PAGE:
It was a long fuse. A slow burn, but Super-Middleweight champion Carl Froch is edging closer to securing consideration in any discussion of British boxing's greatest exponents—such is the quality of his recent opposition.
However, there are few fighters for whom the seemingly trivial removal of ear wax could be more important.
Noble though it is for a fighter to relish a good old-fashioned punch-up, it isn't the conventional route to longevity, nor, in Carl Froch's case, does it maximise his effectiveness despite his doggedness and triumphs in these bruising contests.
There is much of the Nottingham man's career which could, conceivably, have proven far easier had he employed his oft-overlooked Amateur pedigree and impressive reach—from the impressive demolition of Michael Pinnock to his establishment as an elite talent in the Super Six tournament.
During this time, hours of forum typing have proven useless in convincing Froch to raise his low-slung left, or become less eager to place his chin in the way of his opponent's right hand. He has also remained stubborn in resisting any urge to use his jab more frequently.
It wasn't just fans, spectators and keyboard warriors who saw these flaws. It made his victories enthralling, though occasionally messy and often bruising, and it seemed to cause trainer Rob McCracken—a world class Middleweight in his own era—the same infuriation.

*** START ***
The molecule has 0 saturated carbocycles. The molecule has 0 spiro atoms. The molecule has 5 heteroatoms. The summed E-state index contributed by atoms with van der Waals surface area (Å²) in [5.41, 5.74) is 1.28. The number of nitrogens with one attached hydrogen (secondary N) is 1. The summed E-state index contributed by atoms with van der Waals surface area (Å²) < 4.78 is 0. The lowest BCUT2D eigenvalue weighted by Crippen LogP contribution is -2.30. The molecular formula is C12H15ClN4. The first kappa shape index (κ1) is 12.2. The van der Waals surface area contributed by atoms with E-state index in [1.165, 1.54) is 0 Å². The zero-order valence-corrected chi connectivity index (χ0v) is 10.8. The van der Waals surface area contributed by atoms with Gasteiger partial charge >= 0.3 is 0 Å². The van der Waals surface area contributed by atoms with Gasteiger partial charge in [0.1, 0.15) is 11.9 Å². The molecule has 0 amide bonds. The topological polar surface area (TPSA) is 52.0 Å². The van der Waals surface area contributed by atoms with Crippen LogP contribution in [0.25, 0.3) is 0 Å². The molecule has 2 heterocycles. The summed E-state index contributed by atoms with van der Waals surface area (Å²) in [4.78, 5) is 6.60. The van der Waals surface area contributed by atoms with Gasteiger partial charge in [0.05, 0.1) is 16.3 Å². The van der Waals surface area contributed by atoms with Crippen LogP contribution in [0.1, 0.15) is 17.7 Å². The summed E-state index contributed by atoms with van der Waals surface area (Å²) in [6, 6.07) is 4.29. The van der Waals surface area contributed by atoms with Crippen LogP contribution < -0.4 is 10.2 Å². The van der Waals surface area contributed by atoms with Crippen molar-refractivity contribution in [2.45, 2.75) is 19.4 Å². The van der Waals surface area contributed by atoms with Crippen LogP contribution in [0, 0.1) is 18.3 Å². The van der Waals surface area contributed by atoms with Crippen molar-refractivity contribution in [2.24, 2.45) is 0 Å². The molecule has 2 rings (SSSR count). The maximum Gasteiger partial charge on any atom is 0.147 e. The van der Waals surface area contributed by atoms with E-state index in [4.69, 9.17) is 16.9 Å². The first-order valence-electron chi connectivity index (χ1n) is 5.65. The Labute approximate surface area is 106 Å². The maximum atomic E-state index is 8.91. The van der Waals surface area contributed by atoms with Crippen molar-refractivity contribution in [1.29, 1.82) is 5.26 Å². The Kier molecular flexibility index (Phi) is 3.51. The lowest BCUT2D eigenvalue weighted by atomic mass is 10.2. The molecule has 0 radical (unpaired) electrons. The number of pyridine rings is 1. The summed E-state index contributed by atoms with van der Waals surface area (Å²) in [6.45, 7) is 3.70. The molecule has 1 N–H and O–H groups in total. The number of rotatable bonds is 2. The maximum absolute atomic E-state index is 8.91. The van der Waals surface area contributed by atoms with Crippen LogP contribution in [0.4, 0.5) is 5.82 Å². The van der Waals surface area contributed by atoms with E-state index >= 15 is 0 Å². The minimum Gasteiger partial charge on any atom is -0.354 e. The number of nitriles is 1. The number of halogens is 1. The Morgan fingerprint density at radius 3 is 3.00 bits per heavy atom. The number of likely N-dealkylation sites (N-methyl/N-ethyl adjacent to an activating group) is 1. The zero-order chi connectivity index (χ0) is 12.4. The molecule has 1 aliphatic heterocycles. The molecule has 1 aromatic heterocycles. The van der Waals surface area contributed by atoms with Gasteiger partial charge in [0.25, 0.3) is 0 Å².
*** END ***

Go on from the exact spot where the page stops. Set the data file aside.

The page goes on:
Between rounds McCracken was often heard to implore his charge, in his heavy West Midlands accent, to "Box him, Carl! Use your jab more, Carl!"
Froch's reaction would vary from acknowledgement, to barely a flicker of recognition. Intense character, Carl. Fixed on his opponent.
And yet, in his last bout (widely regarded as his finest hour), the penny finally appeared to drop.
He boxed beautifully, in fact. Using movement, reach and combination punching to totally dismantle and demoralise Artur Abraham.
So you see, removing any ear wax from the WBC World Champion's ear canals is of paramount importance.
Because if Rob McCracken's remarkably simple, but insightful, instruction isn't conveyed or imposed on Froch, the Glen Johnson fight could prove to be another of a catalogue of bouts that prove far more demanding than they ever should have.
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